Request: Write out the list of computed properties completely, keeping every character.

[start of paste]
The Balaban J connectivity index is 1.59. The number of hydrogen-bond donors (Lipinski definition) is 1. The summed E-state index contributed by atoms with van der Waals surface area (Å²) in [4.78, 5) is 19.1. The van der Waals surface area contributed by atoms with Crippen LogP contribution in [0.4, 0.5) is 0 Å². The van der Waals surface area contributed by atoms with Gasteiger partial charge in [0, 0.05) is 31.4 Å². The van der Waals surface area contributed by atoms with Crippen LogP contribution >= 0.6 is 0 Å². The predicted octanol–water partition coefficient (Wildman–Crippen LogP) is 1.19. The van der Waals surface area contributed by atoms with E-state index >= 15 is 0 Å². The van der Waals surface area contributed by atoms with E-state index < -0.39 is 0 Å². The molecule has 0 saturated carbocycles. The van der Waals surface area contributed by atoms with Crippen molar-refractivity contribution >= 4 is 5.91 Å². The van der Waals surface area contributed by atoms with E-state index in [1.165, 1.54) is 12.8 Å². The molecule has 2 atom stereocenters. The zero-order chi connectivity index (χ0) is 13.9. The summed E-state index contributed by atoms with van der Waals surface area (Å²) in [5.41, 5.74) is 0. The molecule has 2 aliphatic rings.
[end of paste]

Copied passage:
The Balaban J connectivity index is 1.59. The number of hydrogen-bond donors (Lipinski definition) is 1. The summed E-state index contributed by atoms with van der Waals surface area (Å²) in [4.78, 5) is 19.1. The van der Waals surface area contributed by atoms with Crippen LogP contribution in [0.4, 0.5) is 0 Å². The van der Waals surface area contributed by atoms with Gasteiger partial charge in [0, 0.05) is 31.4 Å². The van der Waals surface area contributed by atoms with Crippen LogP contribution >= 0.6 is 0 Å². The predicted octanol–water partition coefficient (Wildman–Crippen LogP) is 1.19. The van der Waals surface area contributed by atoms with E-state index >= 15 is 0 Å². The van der Waals surface area contributed by atoms with E-state index < -0.39 is 0 Å². The molecule has 0 saturated carbocycles. The van der Waals surface area contributed by atoms with Crippen molar-refractivity contribution >= 4 is 5.91 Å². The van der Waals surface area contributed by atoms with E-state index in [1.165, 1.54) is 12.8 Å². The molecule has 2 atom stereocenters. The zero-order chi connectivity index (χ0) is 13.9. The summed E-state index contributed by atoms with van der Waals surface area (Å²) in [5.41, 5.74) is 0. The molecule has 2 aliphatic rings.